Confronting the challenges brought about by change in any number of ways requires participants in these practices to maintain an active engagement with difficult ethical arguments.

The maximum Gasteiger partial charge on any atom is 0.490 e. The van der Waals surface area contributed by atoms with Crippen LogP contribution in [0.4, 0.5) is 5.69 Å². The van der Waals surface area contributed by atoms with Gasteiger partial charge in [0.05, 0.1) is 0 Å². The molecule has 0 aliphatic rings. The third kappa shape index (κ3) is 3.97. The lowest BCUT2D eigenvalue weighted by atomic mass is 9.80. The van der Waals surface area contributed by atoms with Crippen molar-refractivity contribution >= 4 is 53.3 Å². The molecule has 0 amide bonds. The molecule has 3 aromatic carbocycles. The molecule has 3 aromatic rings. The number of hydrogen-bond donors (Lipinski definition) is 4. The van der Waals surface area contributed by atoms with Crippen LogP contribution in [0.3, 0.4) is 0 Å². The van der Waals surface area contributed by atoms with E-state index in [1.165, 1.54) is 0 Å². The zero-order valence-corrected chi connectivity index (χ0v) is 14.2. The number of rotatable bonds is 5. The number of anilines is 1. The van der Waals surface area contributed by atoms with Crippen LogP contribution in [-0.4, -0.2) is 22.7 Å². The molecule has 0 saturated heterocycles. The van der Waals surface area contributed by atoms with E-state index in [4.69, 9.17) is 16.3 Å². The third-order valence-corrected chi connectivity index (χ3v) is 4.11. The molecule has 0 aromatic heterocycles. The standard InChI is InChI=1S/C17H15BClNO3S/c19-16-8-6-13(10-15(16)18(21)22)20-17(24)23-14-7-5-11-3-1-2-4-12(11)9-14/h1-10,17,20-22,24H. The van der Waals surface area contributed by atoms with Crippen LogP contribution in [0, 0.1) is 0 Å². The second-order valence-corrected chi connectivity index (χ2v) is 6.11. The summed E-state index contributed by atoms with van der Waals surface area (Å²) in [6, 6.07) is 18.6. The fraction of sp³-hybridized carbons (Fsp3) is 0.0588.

How does the above relate to questions of global governance? In the short space available, a single example about how to apply constitutive theory will have to suffice. The example chosen is from the military domain. Over the past few years many Western governments (especially the United States and the United Kingdom) have been privatizing many functions that were once carried out by the formal military apparatus of the state. The companies that have been contracted to do this work are now referred to as private military and security companies (PMSCs). The functions picked up by PMSCs include the guarding of installations in war zones, the provision of military prisons, the provision of security to high-net-value individuals in war zones such as Iraq and Afghanistan, the provision of security to reconstruction and development teams, the maintenance of military vehicles in conflict zones, and so on. The privatization of these functions obviously poses governance issues within the global practices that have been discussed. Where the men and women performing them had previously been under the direct authority of the governments of the sovereign states which they served, they are now in the employ of private companies that are autonomous from governments in many ways. These companies are focused on profit-making. Are these companies to be left free from any direct control by governments? What forms of accountability are they to be held to? Many people have been highly critical of PMSCs, arguing that they (and the men and women serving in them) are no better than mercenaries. To put it crudely they are considered to be guns for hire to the highest bidder. The companies have denied this, committing themselves to the promotion of sovereign statehood in the areas within which they operate: the pursuit and protection of human rights, the rule of law and the promotion of democracy. In order to highlight their ethical commitments, many PMSCs agreed to participate in a process launched by the Swiss, United States and British governments to produce a Code of Conduct for Private Military and Security Providers. The Code of Conduct (COC) was launched in November 2010 in Geneva. Although more than 120 companies have signed the agreement, a problem of global governance remains. By what means will the code be monitored and by what means will the companies be held accountable to it? An interim steering committee has been charged with coming up with a solution to the governance problem. Consideration will now be given to how constitutive theory might guide their deliberations.